(NaturalNews) When is the last time you ate a truly delicious sweet strawberry that had been grown using only natural methods of agriculture? California's first organic strawberry grower has been producing such crimson delights for 25 years, and his success shows that in spite of claims to the contrary, it is possible to make a living with organic farming.
Jim Cochran, 63, farms just north of Santa Cruz at the Swanton Berry Farm. His early days of farming followed the common techniques of using fumigants and pesticides, until he found himself poisoned by his own farming methods. In 1981 he was in a field that had been crop-dusted the day before, and as the sun came up, the chemicals rose in a cloud.
Although consumers think about their own health consequences from non-organic farming, it can be an even bigger problem for farm workers (http://www.naturalnews.com/030894_California...). The year after that incident Cochran was affected by methyl bromide, making him feel sick and weak.
"This was when it was becoming obvious that pesticides were way more harmful than people had been led to believe," Cochran says. Because he wanted to protect his own health, he decided to start farming organically. "From the start, everyone said it was impossible to grow a commercial crop of strawberries without chemicals," he says, but his obvious success should be sending a clear message (http://www.grist.org/organic-food/2011-04-26...).
Cochran does say that the transition required some learning. At first his yield went down, but he and a partner had begun cautiously, planting half organically and half in the old way. It took time for Cochran to learn how to grow strawberries, a very touchy crop, in the new way. Eventually he began to figure out things like planting the berries in single rows for better air circulation.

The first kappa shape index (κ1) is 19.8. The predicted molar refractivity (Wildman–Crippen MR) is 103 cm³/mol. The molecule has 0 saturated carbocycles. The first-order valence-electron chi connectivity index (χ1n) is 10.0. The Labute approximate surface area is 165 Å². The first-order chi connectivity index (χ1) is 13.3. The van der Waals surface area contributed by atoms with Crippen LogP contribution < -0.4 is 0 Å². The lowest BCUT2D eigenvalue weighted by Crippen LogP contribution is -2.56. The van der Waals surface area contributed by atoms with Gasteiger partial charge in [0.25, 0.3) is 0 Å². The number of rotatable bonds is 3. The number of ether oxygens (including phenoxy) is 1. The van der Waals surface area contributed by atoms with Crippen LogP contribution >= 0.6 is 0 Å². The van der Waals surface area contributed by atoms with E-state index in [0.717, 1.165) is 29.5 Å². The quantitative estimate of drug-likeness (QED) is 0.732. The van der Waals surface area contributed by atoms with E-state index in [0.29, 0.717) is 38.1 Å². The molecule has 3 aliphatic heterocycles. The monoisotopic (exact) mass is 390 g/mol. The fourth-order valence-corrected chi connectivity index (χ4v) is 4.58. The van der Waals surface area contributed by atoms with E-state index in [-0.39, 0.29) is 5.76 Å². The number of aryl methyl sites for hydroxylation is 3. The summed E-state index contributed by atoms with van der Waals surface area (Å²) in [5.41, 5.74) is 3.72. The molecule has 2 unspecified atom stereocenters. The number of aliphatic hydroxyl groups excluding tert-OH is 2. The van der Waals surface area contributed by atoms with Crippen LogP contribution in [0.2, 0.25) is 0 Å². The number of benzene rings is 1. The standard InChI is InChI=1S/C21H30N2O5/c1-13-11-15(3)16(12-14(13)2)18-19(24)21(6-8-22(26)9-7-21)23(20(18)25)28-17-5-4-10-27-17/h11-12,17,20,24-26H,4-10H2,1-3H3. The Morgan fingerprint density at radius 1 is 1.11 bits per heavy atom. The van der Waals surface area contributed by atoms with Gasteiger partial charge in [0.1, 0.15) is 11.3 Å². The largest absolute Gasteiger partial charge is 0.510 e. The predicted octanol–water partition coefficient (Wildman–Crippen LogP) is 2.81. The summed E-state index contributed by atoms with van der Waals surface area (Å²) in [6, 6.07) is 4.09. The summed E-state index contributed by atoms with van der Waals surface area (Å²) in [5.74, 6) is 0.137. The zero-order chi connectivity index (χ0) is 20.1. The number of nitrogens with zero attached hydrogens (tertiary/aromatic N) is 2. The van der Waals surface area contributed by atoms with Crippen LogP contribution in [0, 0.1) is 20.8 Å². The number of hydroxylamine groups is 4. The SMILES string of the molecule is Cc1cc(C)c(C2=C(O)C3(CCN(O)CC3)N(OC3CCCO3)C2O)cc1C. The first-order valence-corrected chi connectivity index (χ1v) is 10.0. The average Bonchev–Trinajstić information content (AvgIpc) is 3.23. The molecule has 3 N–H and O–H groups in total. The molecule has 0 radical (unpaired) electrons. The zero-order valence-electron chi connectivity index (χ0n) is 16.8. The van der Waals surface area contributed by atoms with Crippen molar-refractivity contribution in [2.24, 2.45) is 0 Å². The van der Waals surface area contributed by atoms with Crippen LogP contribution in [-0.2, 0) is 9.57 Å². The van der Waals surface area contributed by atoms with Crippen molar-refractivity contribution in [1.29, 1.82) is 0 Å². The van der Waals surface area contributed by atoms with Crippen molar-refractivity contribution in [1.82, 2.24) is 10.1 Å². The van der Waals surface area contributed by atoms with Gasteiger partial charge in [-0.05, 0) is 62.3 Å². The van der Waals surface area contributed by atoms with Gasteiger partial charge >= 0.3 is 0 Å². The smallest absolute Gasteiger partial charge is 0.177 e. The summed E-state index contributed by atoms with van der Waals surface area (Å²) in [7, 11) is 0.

As he began to get established, Cochran also started working with researchers from the University of California at Santa Cruz to publish studies showing that organic strawberries could be an economically viable option for farmers. Convincing farmers that they could survive growing organically has not been easy (http://www.naturalnews.com/025691_organic_he...), but studies of Cochran's farm have helped.
Cochran's success and visibility have also added a political dimension to his farming, as he has received environmental awards and testified before a committee of the California State Assembly. Growing strawberries requires chemicals that can deplete the ozone layer (to sterilize fields), or a chemical with severe toxicity to humans.
Nevertheless, Cochran is optimistic about the future with younger farmers, adding, "It's surprisingly easier to grow strawberries without chemicals than the industry would lead you to believe."